Same year, instructors at an elementary school in Sacramento were told not to use the word "Christmas" in the classroom or in written material. A la 1984, in public education, Christmas has become the un-holiday.

In Yonkers, New York, public school employees were ordered to purge holiday decorations with religious themes. Silent-Night sanitizing?

According to Rev. Jerry Falwell, a New Jersey middle school cancelled a field trip to attend a performance of Dickens’ A Christmas Carol. One supposes there was a fear the Ghost of Christmas Past would cause mass conversions – or worse.

When a school displays a modicum of common sense here, secularist vigilantes threaten dire consequences. Last year, the Elbert County Charter School in Elizabeth, Colorado had a holiday program that included such proselytizing anthems as "Jingle Bells." The ACLU and Anti-Defamation League threatened to sue unless the program was cleansed. A joint letter from the censors to the principal claimed, "Jewish students no longer feel safe or welcome" at the school.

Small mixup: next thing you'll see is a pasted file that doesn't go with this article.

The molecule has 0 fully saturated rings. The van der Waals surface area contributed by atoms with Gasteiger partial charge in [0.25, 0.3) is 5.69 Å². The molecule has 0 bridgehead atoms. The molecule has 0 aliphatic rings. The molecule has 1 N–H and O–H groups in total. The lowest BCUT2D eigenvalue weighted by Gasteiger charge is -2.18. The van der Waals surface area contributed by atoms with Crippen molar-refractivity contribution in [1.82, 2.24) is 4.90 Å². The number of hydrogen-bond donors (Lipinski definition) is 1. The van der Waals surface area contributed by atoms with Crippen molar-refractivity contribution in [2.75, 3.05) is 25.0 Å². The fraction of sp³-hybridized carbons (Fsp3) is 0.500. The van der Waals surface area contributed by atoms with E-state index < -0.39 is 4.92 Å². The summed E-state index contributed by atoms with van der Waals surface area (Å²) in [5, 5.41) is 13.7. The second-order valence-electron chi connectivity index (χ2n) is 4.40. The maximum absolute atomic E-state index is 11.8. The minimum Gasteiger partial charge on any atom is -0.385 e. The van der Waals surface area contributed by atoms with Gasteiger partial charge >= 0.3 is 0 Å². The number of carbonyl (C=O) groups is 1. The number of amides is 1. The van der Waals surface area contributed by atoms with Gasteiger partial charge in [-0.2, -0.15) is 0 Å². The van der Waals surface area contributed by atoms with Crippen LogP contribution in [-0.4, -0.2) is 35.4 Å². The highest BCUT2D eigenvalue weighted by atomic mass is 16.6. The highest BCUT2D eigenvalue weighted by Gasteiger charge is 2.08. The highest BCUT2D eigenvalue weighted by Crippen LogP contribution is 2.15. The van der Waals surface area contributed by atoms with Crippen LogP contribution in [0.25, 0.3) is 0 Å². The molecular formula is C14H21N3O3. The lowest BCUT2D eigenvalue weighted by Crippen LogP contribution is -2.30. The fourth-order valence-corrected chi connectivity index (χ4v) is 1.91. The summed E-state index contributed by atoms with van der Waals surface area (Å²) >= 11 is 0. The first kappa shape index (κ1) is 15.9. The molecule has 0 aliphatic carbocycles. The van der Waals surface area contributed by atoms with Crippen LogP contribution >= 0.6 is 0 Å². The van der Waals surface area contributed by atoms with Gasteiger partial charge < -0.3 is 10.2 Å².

Islamist pogroms are going on across Europe, but in Colorado Jewish kids are threatened by jingle all the way.

The ADL/ACLU letter demanded that the Elbert County Charter School "take immediate steps to comply with the constitutional separation of church and state."

Even if the First Amendment required the separation of government and religion (it doesn’t), no federal court has ever held that Christmas carols, Christmas decorations, Christmas cards, Christmas books, or Christmas greetings constitute a violation of the Establishment Clause.

The closest the judiciary has come to a ruling which might effect public-school Christmas celebrations is the Three-Reindeer Rule, in which the Supreme Court held that that there must be a sufficient number of secular items in a Christmas display to allow religious symbols (crèches and menorahs) to pass constitutional muster.

Back in New Jersey, South Orange/Mapplewood Schools Superintendent Peter P. Horoschak explained the rationale behind the new policy, "Rather than try to respond to all the various religions and try to balance them, it’s best to stay away from that and simply have a non-religious tone to them and have more of a seasonal tone."